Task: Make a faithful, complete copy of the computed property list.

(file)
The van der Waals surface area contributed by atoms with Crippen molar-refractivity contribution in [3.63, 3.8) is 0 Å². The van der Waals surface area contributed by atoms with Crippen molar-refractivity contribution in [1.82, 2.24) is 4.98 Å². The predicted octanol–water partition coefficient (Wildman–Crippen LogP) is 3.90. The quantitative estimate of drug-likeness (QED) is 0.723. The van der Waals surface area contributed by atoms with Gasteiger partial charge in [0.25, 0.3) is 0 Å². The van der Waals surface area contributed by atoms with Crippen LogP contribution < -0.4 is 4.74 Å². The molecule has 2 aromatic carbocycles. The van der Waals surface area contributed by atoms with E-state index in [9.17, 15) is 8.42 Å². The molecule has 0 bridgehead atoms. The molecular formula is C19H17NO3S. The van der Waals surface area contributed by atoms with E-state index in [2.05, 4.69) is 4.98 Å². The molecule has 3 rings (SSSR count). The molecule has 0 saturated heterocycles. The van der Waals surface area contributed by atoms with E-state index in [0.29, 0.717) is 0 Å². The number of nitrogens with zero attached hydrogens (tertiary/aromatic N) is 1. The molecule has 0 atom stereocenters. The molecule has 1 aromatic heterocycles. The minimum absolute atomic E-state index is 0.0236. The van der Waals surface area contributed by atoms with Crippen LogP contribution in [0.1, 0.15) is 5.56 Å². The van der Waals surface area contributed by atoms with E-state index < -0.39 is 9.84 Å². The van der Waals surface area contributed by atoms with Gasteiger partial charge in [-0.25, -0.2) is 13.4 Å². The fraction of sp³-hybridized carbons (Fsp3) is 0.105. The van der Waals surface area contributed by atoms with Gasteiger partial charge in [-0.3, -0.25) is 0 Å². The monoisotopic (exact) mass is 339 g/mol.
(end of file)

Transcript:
The van der Waals surface area contributed by atoms with Crippen molar-refractivity contribution in [3.63, 3.8) is 0 Å². The van der Waals surface area contributed by atoms with Crippen molar-refractivity contribution in [1.82, 2.24) is 4.98 Å². The predicted octanol–water partition coefficient (Wildman–Crippen LogP) is 3.90. The quantitative estimate of drug-likeness (QED) is 0.723. The van der Waals surface area contributed by atoms with Gasteiger partial charge in [0.25, 0.3) is 0 Å². The van der Waals surface area contributed by atoms with Crippen LogP contribution < -0.4 is 4.74 Å². The molecule has 2 aromatic carbocycles. The van der Waals surface area contributed by atoms with E-state index in [9.17, 15) is 8.42 Å². The molecule has 0 bridgehead atoms. The molecular formula is C19H17NO3S. The van der Waals surface area contributed by atoms with E-state index in [2.05, 4.69) is 4.98 Å². The molecule has 3 rings (SSSR count). The molecule has 0 saturated heterocycles. The van der Waals surface area contributed by atoms with E-state index in [0.29, 0.717) is 0 Å². The number of nitrogens with zero attached hydrogens (tertiary/aromatic N) is 1. The molecule has 0 atom stereocenters. The molecule has 1 aromatic heterocycles. The minimum absolute atomic E-state index is 0.0236. The van der Waals surface area contributed by atoms with Crippen LogP contribution in [0.1, 0.15) is 5.56 Å². The van der Waals surface area contributed by atoms with E-state index < -0.39 is 9.84 Å². The van der Waals surface area contributed by atoms with Gasteiger partial charge in [-0.25, -0.2) is 13.4 Å². The fraction of sp³-hybridized carbons (Fsp3) is 0.105. The van der Waals surface area contributed by atoms with Gasteiger partial charge in [-0.3, -0.25) is 0 Å². The monoisotopic (exact) mass is 339 g/mol.